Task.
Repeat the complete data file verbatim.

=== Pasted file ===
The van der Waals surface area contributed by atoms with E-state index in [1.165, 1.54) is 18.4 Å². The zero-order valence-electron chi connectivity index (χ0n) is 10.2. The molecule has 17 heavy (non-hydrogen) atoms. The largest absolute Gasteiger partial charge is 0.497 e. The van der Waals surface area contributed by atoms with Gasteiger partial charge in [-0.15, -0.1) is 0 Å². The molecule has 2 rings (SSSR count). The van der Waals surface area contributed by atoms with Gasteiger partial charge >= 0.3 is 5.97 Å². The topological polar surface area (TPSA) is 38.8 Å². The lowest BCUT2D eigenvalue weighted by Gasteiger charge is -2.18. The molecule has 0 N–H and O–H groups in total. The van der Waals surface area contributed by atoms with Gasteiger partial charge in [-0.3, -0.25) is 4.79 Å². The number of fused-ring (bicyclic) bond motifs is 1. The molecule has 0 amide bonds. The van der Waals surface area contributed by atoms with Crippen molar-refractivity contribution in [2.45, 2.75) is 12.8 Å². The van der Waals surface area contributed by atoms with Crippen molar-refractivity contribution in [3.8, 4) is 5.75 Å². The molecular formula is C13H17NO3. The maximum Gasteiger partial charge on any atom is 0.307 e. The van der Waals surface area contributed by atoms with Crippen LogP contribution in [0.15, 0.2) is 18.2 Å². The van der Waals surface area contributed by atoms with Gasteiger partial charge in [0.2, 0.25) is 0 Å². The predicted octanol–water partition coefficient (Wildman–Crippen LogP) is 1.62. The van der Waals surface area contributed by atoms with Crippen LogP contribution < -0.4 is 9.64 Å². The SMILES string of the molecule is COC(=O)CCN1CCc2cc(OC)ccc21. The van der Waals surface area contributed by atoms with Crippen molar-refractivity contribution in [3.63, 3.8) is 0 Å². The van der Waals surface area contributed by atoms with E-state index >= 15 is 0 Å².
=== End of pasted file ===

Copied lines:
The van der Waals surface area contributed by atoms with E-state index in [1.165, 1.54) is 18.4 Å². The zero-order valence-electron chi connectivity index (χ0n) is 10.2. The molecule has 17 heavy (non-hydrogen) atoms. The largest absolute Gasteiger partial charge is 0.497 e. The van der Waals surface area contributed by atoms with Gasteiger partial charge in [-0.15, -0.1) is 0 Å². The molecule has 2 rings (SSSR count). The van der Waals surface area contributed by atoms with Gasteiger partial charge >= 0.3 is 5.97 Å². The topological polar surface area (TPSA) is 38.8 Å². The lowest BCUT2D eigenvalue weighted by Gasteiger charge is -2.18. The molecule has 0 N–H and O–H groups in total. The van der Waals surface area contributed by atoms with Gasteiger partial charge in [-0.3, -0.25) is 4.79 Å². The number of fused-ring (bicyclic) bond motifs is 1. The molecule has 0 amide bonds. The van der Waals surface area contributed by atoms with Crippen molar-refractivity contribution in [2.45, 2.75) is 12.8 Å². The van der Waals surface area contributed by atoms with Crippen molar-refractivity contribution in [3.8, 4) is 5.75 Å². The molecular formula is C13H17NO3. The maximum Gasteiger partial charge on any atom is 0.307 e. The van der Waals surface area contributed by atoms with Crippen LogP contribution in [0.15, 0.2) is 18.2 Å². The van der Waals surface area contributed by atoms with Gasteiger partial charge in [0.2, 0.25) is 0 Å². The predicted octanol–water partition coefficient (Wildman–Crippen LogP) is 1.62. The van der Waals surface area contributed by atoms with Crippen LogP contribution < -0.4 is 9.64 Å². The SMILES string of the molecule is COC(=O)CCN1CCc2cc(OC)ccc21. The van der Waals surface area contributed by atoms with Crippen molar-refractivity contribution in [3.63, 3.8) is 0 Å². The van der Waals surface area contributed by atoms with E-state index >= 15 is 0 Å².